Hi,
can somebody check if this is correct:
Problem:
Given two bases X_{i} and Y_{i} such that Xi=a_{ji}*Y_{i}. (1)Prove that the matrix with element a_{ij} is non singular. (2)Hence find the inverse transformation.
Solution (1)
X=A*Y
If X and Y are bases, then Vectors (x1, x2,...,xn) and (y1,y2,...yn) are linear independent. So det(X) and det(Y)≠0.
det(X)=det(AY)=det(A)*det(Y)≠0 . If det(X), det(Y)≠0 then det(A)≠0.
Conclusion: Matrix A is non singular.
Can somebody give me a hint how to find inverse transormation?
Thanks
Hi emakarov,
Yes, Xi=aji*Yj does mean X_i=\sum_{j=1}^n a_{ji}Y_j?
Xi and Yi are two sets of linear independent vectors. Elements of Xi are vectors (x1, x2, ..., xn) and element of Yi are (y1, y2, ... , yn).
Matrices X and Y are defined as nxn matrices. Matrix X contains components of x1, x2, ..., xn vectors, and matrix Y contains components of y1, y2, ..., yn vectors.
Are these assumptions correct?
Thanks
No, this is not correct.
Why are you ending your sentence with a question mark. Also, you can wrap this formula in the [tex]...[/tex] tags so that it looks better.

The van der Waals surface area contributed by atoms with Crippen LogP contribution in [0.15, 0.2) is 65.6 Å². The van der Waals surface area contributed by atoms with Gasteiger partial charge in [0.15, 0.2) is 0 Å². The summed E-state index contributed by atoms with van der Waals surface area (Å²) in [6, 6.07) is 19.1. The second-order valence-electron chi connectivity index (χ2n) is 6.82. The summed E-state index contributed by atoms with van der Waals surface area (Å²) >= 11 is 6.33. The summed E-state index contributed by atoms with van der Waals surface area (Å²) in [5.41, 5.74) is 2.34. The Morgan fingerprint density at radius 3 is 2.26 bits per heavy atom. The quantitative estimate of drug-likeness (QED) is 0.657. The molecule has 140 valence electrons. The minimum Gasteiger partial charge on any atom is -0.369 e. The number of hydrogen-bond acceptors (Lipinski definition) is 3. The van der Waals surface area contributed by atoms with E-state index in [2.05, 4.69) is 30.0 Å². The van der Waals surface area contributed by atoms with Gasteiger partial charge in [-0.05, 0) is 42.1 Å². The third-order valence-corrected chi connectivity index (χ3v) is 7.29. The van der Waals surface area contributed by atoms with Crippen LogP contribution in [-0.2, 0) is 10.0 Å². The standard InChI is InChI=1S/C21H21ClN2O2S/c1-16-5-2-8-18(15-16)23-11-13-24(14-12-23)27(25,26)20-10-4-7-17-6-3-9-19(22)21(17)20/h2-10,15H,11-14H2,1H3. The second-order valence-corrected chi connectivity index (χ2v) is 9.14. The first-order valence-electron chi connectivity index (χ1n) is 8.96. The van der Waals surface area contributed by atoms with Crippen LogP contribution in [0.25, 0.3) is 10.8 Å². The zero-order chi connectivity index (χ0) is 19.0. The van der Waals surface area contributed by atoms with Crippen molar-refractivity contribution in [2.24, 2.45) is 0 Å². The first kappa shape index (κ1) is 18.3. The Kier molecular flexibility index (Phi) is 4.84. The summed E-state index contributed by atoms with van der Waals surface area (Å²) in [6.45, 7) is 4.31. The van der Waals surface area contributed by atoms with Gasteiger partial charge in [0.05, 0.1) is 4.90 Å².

No. The index i of Xi is not a fixed decoration like prime '. It's a number that ranges from 1 to some n. That is, there is not one Xi, but n X's: X_{1}, X_{2}, ..., X_{n}, and similarly for Y. Each X_{i} is a vector, an element of a basis. At least this is my understanding of the problem statement.
I am not sure what a component of a vector is. As for coordinates, one can't refer to coordinates of a vector until a basis is specified. There are two bases here, but it is not clear with respect to which to consider coordinates. You can call the first basis (a sequence of vectors) X and the second one Y, but then X and Y are not matrices containing numbers; they are just sequences of vectors.
Hi emakarov,
thank you for your considerations. Sorry about question mark.
If I have understood correctly, i can write:
V^{n} is a vector space over a field F.
Two bases of V^{n} are sets X and Y.
Any vector in set X can be represented by linear combination of vectors in set Y.
.
.
.
where a_{ij} is element of F
therefore a change basis matrix "A", from X to Y is nxn matrix:
a_{11} ... a_{1n}
. .
. .
. .
a_{n1} ... a_{nn}
Similar any vector in set Y can be represented as linear combination of vectors in X.
So we can write: Y_{i}=b_{ji}*X_{j}
where B is a change matrix from Y to X.
let vector v∈V^{n}
v in respect to the basis X is equal to:
v in respect to the basis Y is equal to:
hence,
AB=I
which implies that A is a nonsingular matrix, and matrix B is the inverse of A